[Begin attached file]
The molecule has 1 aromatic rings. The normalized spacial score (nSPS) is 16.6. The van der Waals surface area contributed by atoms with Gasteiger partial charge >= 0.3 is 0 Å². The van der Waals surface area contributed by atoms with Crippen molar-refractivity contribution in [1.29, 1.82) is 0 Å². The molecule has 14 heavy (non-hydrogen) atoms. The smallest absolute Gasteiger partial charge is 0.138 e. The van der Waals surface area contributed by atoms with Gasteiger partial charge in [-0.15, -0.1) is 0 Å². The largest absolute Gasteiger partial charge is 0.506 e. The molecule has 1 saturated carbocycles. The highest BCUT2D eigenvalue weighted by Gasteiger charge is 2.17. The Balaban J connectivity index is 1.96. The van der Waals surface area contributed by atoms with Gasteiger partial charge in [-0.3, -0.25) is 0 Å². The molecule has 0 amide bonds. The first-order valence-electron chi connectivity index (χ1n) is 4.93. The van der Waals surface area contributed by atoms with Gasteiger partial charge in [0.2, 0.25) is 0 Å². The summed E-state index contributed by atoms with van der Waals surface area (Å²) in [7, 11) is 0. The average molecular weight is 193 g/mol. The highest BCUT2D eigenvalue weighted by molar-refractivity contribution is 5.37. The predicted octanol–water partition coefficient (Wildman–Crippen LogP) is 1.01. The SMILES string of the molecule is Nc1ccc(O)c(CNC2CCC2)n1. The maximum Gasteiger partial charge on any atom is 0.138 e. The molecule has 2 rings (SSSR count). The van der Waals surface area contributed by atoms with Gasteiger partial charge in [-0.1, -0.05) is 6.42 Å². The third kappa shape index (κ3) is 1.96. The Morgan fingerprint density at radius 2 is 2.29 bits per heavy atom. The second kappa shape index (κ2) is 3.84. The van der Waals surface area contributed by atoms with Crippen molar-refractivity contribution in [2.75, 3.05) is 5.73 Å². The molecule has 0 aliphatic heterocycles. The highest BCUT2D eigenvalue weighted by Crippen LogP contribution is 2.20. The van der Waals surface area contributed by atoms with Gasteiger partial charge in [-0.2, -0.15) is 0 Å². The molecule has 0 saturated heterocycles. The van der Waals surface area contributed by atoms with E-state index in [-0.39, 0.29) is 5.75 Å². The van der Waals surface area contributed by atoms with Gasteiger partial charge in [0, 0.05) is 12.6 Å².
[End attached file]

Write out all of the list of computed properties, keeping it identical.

The molecule has 1 aromatic rings. The normalized spacial score (nSPS) is 16.6. The van der Waals surface area contributed by atoms with Gasteiger partial charge >= 0.3 is 0 Å². The van der Waals surface area contributed by atoms with Crippen molar-refractivity contribution in [1.29, 1.82) is 0 Å². The molecule has 14 heavy (non-hydrogen) atoms. The smallest absolute Gasteiger partial charge is 0.138 e. The van der Waals surface area contributed by atoms with Gasteiger partial charge in [-0.15, -0.1) is 0 Å². The largest absolute Gasteiger partial charge is 0.506 e. The molecule has 1 saturated carbocycles. The highest BCUT2D eigenvalue weighted by Gasteiger charge is 2.17. The Balaban J connectivity index is 1.96. The van der Waals surface area contributed by atoms with Gasteiger partial charge in [-0.3, -0.25) is 0 Å². The molecule has 0 amide bonds. The first-order valence-electron chi connectivity index (χ1n) is 4.93. The van der Waals surface area contributed by atoms with Gasteiger partial charge in [0.2, 0.25) is 0 Å². The summed E-state index contributed by atoms with van der Waals surface area (Å²) in [7, 11) is 0. The average molecular weight is 193 g/mol. The highest BCUT2D eigenvalue weighted by molar-refractivity contribution is 5.37. The predicted octanol–water partition coefficient (Wildman–Crippen LogP) is 1.01. The SMILES string of the molecule is Nc1ccc(O)c(CNC2CCC2)n1. The maximum Gasteiger partial charge on any atom is 0.138 e. The molecule has 2 rings (SSSR count). The van der Waals surface area contributed by atoms with Gasteiger partial charge in [-0.1, -0.05) is 6.42 Å². The third kappa shape index (κ3) is 1.96. The Morgan fingerprint density at radius 2 is 2.29 bits per heavy atom. The second kappa shape index (κ2) is 3.84. The van der Waals surface area contributed by atoms with Crippen molar-refractivity contribution in [2.75, 3.05) is 5.73 Å². The molecule has 0 aliphatic heterocycles. The highest BCUT2D eigenvalue weighted by Crippen LogP contribution is 2.20. The van der Waals surface area contributed by atoms with Gasteiger partial charge in [-0.2, -0.15) is 0 Å². The molecule has 0 saturated heterocycles. The van der Waals surface area contributed by atoms with E-state index in [-0.39, 0.29) is 5.75 Å². The van der Waals surface area contributed by atoms with Gasteiger partial charge in [0, 0.05) is 12.6 Å².